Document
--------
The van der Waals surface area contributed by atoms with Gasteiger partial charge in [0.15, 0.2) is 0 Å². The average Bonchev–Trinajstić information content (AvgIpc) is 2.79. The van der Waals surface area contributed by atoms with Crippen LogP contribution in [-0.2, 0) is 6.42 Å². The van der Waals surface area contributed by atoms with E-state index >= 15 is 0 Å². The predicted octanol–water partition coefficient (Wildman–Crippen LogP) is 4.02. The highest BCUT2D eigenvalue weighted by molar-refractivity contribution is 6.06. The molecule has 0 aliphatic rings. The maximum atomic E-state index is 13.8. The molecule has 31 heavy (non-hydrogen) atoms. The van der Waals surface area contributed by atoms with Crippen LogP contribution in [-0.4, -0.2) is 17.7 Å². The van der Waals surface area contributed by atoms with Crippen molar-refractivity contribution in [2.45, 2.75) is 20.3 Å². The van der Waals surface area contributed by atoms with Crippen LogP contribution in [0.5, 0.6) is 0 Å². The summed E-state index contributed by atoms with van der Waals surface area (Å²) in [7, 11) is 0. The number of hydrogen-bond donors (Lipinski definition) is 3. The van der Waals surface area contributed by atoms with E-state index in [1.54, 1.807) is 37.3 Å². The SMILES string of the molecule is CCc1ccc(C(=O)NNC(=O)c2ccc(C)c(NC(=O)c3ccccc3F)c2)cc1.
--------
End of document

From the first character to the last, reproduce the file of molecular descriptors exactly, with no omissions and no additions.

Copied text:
The van der Waals surface area contributed by atoms with Gasteiger partial charge in [0.15, 0.2) is 0 Å². The average Bonchev–Trinajstić information content (AvgIpc) is 2.79. The van der Waals surface area contributed by atoms with Crippen LogP contribution in [-0.2, 0) is 6.42 Å². The van der Waals surface area contributed by atoms with E-state index >= 15 is 0 Å². The predicted octanol–water partition coefficient (Wildman–Crippen LogP) is 4.02. The highest BCUT2D eigenvalue weighted by molar-refractivity contribution is 6.06. The molecule has 0 aliphatic rings. The maximum atomic E-state index is 13.8. The molecule has 31 heavy (non-hydrogen) atoms. The van der Waals surface area contributed by atoms with Crippen LogP contribution in [-0.4, -0.2) is 17.7 Å². The van der Waals surface area contributed by atoms with Crippen molar-refractivity contribution in [2.45, 2.75) is 20.3 Å². The van der Waals surface area contributed by atoms with Crippen LogP contribution in [0.5, 0.6) is 0 Å². The summed E-state index contributed by atoms with van der Waals surface area (Å²) in [7, 11) is 0. The number of hydrogen-bond donors (Lipinski definition) is 3. The van der Waals surface area contributed by atoms with E-state index in [1.54, 1.807) is 37.3 Å². The SMILES string of the molecule is CCc1ccc(C(=O)NNC(=O)c2ccc(C)c(NC(=O)c3ccccc3F)c2)cc1.